- It is important not to put pressure on the pelvic floor, therefore straining on the toilet should be avoided.
- To avoid stress on the pelvic floor, always try to pull in the pelvic floor muscles and abdominal muscles before you cough, sneeze, lift or participate in any exercise.
We advise you not to have sex until approximately six weeks, once the vagina has healed and the area feels comfortable. You may find that lubrication such as an aqueous gel may make intercourse more comfortable. If you feel apprehensive about sex or experience pain it is important to speak to your doctor when you attend the hospital.
What are the long term effects of a third or fourth degree tear?
You may find that you need to rush urgently to the toilet. Some women will experience symptoms such as leakage of urine from the bladder or wind or bowel motions from the anus.
This is often temporary and can improve over time with doing regular pelvic floor muscle exercises. For some women symptoms may appear several months after the repair, in this case seek advice from your physiotherapist.
Stitches have usually dissolved by ten days after the birth of your baby. Sometimes a knot of stitch material can persist and cause discomfort. All stitch material used in the repair should eventually dissolve. Often the stitches around the anus remain in place for up to twelve weeks and can make passing bowel motions uncomfortable. Ensure you do not become constipated and if the pain is intense or you lose blood with the stool seek advice from your doctor.
Rarely a connection can form between the vagina and the rectum (rectovagina fistula). It is important to report any unexpected leakage of faecal material from the vagina to your GP or midwife. This is not common and can usually be repaired if it does not heal by itself.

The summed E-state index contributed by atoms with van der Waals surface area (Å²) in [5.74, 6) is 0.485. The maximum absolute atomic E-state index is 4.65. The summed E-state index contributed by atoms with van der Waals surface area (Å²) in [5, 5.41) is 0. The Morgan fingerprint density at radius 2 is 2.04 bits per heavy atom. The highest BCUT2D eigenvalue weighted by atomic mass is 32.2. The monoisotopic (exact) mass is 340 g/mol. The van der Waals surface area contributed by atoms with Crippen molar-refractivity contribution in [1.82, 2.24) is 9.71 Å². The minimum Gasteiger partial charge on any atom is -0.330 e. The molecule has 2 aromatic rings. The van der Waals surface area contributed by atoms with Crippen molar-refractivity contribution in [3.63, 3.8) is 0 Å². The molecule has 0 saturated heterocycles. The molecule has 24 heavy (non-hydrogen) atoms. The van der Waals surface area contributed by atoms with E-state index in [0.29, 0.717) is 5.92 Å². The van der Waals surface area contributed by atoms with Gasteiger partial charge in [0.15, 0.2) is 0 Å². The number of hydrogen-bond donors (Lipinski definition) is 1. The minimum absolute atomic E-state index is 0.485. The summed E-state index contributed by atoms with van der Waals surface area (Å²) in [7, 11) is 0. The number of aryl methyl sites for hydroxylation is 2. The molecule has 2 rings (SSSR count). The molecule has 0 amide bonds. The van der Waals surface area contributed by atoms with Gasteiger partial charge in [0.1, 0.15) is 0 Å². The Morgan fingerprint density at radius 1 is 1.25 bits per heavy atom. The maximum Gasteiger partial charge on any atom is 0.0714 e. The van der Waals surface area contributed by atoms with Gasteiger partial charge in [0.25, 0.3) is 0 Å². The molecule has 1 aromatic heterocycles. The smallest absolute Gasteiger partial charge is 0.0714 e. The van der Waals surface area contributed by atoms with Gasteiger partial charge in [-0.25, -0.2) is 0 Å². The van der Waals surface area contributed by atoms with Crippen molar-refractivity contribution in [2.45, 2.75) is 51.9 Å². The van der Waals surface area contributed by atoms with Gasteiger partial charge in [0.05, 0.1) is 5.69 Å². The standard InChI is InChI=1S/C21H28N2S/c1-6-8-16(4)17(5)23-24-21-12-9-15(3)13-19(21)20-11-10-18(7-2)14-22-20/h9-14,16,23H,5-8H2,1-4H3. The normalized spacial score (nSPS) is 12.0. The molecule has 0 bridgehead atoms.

Will there be any hospital follow up?
All women who have a significant perineal trauma including a third or fourth degree tear will receive an appointment in the post with an obstetrician and physiotherapist. You will be assessed on the healing of the wound, muscles, urine and bowel function. You will have the opportunity to discuss any concerns that you may have. If you need further treatment this will be discussed and arranged at this appointment. If you have problems after you are discharged from the clinic, then you should seek advice from your GP or health visitor, who can arrange referral back to hospital if necessary
What about subsequent pregnancies and births?
This will depend upon a variety of factors. Your obstetrician will use your hospital visit to discuss this fully with you. If your tear has healed completely and you do not have any symptoms you should be able to have a vaginal birth. If you are continuing to experience problems you may wish to consider caesarean delivery. It is advisable to wait at least a year before becoming pregnant again to regain strength and ensure you do not have any residual problems. Another vaginal birth may sometimes make any symptoms of anal incontinence worse.
This is an opportunity to meet with a midwife and talk about any concerns you may have following the birth of you baby. Phone 0191 2820212 and leave a message on the answer phone. A midwife from the RVI will return your call.
If you feel you are not coping with your problems, ask your doctor or midwife to refer you to a physiotherapist.